Something that has been integral to my creative experience are the people who joined my creative journeys, whether as a teacher, a peer, or student.
My closest friends were mercilessly ensnared in my crazy crafting escapades. One favourite memory in particular: when I was 9, as my dad was renovating our house, I stole tools, nails and wood, and hid under the porch with a friend trying to build a drafting desk so I would have a ‘proper’ place to draw. The plan may have worked if I hadn’t, ever so slightly, sawed into my hand.
My closest friends were also my earliest students.I taught them how to crochet or would have impromptu craft parties. Everyone would walk away proudly with something they had created and excited by their new skill. When I was in college, I taught a bunch of students to crochet, to the point that the faculty had to ban crocheting in class so students would take notes and pay better attention to the lecturer! Now, when I have the chance, I love having friends over for craft parties. I love sharing my knowledge and it gives me so much joy to be able to teach someone a skill and then see them own that skill.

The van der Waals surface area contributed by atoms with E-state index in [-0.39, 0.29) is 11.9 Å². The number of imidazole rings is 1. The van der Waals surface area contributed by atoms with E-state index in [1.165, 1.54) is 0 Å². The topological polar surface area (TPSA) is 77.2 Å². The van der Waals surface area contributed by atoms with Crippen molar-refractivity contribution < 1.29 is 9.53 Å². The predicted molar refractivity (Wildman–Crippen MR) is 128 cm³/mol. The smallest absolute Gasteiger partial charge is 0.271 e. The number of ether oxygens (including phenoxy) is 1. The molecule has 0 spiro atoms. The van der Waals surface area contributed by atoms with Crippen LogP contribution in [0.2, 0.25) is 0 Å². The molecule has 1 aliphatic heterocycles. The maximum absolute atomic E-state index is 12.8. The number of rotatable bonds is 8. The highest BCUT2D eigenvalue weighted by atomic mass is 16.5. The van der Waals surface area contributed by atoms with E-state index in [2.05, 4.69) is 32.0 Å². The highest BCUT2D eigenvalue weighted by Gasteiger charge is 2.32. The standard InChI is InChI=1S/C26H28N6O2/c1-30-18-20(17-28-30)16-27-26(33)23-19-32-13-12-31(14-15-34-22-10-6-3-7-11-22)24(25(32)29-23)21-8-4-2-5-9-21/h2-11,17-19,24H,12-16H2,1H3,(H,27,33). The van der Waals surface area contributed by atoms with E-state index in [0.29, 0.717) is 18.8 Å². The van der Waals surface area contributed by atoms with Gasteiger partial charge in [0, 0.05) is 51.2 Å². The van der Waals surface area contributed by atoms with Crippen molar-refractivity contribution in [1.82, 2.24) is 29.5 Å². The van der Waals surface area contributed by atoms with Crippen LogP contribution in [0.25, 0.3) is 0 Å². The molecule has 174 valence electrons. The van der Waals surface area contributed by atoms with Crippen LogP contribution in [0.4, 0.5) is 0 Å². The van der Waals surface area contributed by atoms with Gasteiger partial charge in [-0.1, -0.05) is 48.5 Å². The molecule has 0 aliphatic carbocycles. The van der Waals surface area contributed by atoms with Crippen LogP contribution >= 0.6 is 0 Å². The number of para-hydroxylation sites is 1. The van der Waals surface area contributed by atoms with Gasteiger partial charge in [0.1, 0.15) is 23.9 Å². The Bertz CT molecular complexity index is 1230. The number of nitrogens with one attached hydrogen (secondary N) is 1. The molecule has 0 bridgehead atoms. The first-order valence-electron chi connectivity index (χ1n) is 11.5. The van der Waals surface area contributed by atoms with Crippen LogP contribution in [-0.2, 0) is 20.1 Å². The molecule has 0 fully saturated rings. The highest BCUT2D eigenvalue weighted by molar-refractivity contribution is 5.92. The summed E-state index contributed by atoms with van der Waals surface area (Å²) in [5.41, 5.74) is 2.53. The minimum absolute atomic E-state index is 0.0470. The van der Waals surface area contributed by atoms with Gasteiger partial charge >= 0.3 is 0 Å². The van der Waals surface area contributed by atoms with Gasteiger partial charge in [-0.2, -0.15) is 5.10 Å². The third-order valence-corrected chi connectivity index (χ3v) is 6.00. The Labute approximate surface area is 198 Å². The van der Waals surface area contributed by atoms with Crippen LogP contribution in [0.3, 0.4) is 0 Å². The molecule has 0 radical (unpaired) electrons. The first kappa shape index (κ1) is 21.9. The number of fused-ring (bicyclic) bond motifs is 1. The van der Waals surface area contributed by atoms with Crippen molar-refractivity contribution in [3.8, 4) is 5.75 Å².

Becoming a mom has given me a completely different appreciation for arts and crafts as I get to explore creative activities with my kids. Art is such a huge part of our lives and it is the go-to activity for my kids. They spend hours EVERY DAY sketching, drawing, and sculpting. Learning new ways to integrate creativity into my kids lives, and developing art curriculum to teach them, has given me a whole new passion for creativity.
My biggest motivation in starting this blog was to record my DIY adventures in order to find ways to connect with like-minded creators, to encourage anyone who stumbles across this site, that they were born to create, and to give them practical ideas and advice on how to do it.
I am so excited to document my journeys in arts, crafts, home decor, kids arts and crafts, upcycling, sustainable living, gardening, preserving, my attempts at urban homesteading, as well as candidly discuss how I effectively use creativity to combat mental disorders. I would love for you to follow me on Renaissance Revival’s Facebook page in order to see updates for new posts.
I would also love to hear from you! Feel free to comment on the blog, or email me at firstname.lastname@example.org. I would really love to hear your feedback and start some conversations!